The performance improvement plan template is typically not the first intervention when an employee performs poorly at work. Other alternatives should be explored first, such as training for performance issues or moral support for personal issues. The PIP should be resorted to once preliminary interventions prove futile.
Key Components of PIP
An excellent performance improvement plan template should outline the employee’s journey to improving their performance. The PIP should have certain elements that indicate the plan’s starting point, intermediary actions, and endpoint to describe this journey.
These elements include:
Discuss why PIP is needed
The performance plan should start with a background on why it is needed. This typically involves writing a statement that discusses the company’s performance expectations, values, or ethics and why it is necessary to maintain the expected level of performance and conduct.
Identify the problem
The PIP should list all the problems/issues the employer has shown. The problem(s) should be specific and supported with examples. The reasons behind the poor performance or behaviors can be given when defining the problems. This information can be collected during the preliminary meeting with the employee.
The performance improvement plan templates should adopt a SMART structure, indicating measurable and realistic goals for the employee. Objectives create a baseline for measuring success. Each objective should align with the associated problem. Also, the PIP should outline any support the employer will provide about the objectives. The backing can be offered in resources, mentorship, training, reviewing projects, etc.
Make a schedule
A comprehensive PIP should have a realistic schedule for achieving the agreed-on objectives. The schedule should outline the deadlines for intermediary action items and the end date of the entire improvement plan. The schedule can also include periodic check-ins to monitor progress.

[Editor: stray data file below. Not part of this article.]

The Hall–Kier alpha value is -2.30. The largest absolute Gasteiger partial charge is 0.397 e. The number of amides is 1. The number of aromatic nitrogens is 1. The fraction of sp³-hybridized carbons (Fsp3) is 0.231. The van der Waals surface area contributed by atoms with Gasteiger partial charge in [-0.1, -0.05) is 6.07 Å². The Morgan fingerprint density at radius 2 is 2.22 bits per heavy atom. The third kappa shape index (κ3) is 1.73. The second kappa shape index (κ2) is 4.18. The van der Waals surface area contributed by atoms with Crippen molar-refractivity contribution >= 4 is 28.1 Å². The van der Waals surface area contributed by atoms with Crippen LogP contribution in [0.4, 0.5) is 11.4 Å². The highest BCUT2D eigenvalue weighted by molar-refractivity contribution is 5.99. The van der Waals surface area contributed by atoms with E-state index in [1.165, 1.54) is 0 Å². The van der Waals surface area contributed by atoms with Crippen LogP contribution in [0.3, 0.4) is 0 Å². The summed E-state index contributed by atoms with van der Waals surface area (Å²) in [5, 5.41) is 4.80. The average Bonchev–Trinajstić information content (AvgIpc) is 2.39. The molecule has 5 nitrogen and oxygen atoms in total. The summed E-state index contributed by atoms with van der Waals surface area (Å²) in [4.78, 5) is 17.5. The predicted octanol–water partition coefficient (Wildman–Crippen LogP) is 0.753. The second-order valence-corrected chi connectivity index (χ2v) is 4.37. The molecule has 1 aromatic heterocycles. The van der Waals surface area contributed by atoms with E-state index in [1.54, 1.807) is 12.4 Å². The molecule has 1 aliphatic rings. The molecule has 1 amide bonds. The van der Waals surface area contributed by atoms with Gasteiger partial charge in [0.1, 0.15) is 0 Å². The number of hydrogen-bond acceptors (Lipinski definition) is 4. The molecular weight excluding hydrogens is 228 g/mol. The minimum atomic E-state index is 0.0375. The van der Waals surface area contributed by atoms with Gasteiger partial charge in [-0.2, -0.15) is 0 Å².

State the consequences
Lastly, the performance improvement plan template should outline consequences imposed on the employee if they fail to achieve the set objectives. Disciplinary actions such as termination are examples of consequences.
Review the plan
Before compelling the employee to heed the PIP contents, managers or supervisors should review the document first and have a senior staff member or HR ensure the plan is as per FLSA (Fair Labor Standard Act) and it does not compromise the employee’s rights and freedoms. A fair and objective PIP should be focused on helping the employee, not punishing them, and as a result, it must satisfy certain qualities.
For example, the PIP must be free of any non-performance-related bias such as age or religion. Also, the plan, its objectives, and the timeframe must be realistic. Lastly, the proper resources need to implement the improvement plan must be available and accessible to the employee.
Practices to Improve the Effectiveness of PIP
The effectiveness of a performance improvement plan template is dependent on multiple things. These practices include:
Set clear goals
Clarity is an essential quality in the performance improvement plan. Objectives are easier to follow and fulfill when they are clearly defined. The more precise the objectives are, the more successful the PIP will be, and the contrary is true. Therefore, employers should try as much as possible to make the employee’s improvement easier. The goals should also be achievable.
Communication is necessary
Communication is fundamental throughout the implementation of a performance improvement plan. When discussing the need for the PIP with the employee, the manager or supervisor should listen to the employee keenly and consider their reasons or explanation for poor performance when designing the PIP. When an employer is replying and relaying their expectations to the employee, they should observe their tone to ensure the performance improvement doesn’t come off as a punishment but rather a support intervention. Communication should also be maintained throughout the implementation period.
Managers and supervisors should always incorporate regular check-ins as part of the monitoring process of the performance improvement plan. Check-ins increase the effectiveness of a PIP by ensuring progress is recorded, and the employee maintains consistency.
Work on the root cause
Employers should always aim to create a performance improvement plan template that addresses the root cause(s) of poor performance and habits. Like any other person, employees deal with a wide range of challenges, which will often be reflected in their performance at work. Having a lengthy discussion on the issue can help establish the root cause.
Highlight positive aspects of the employee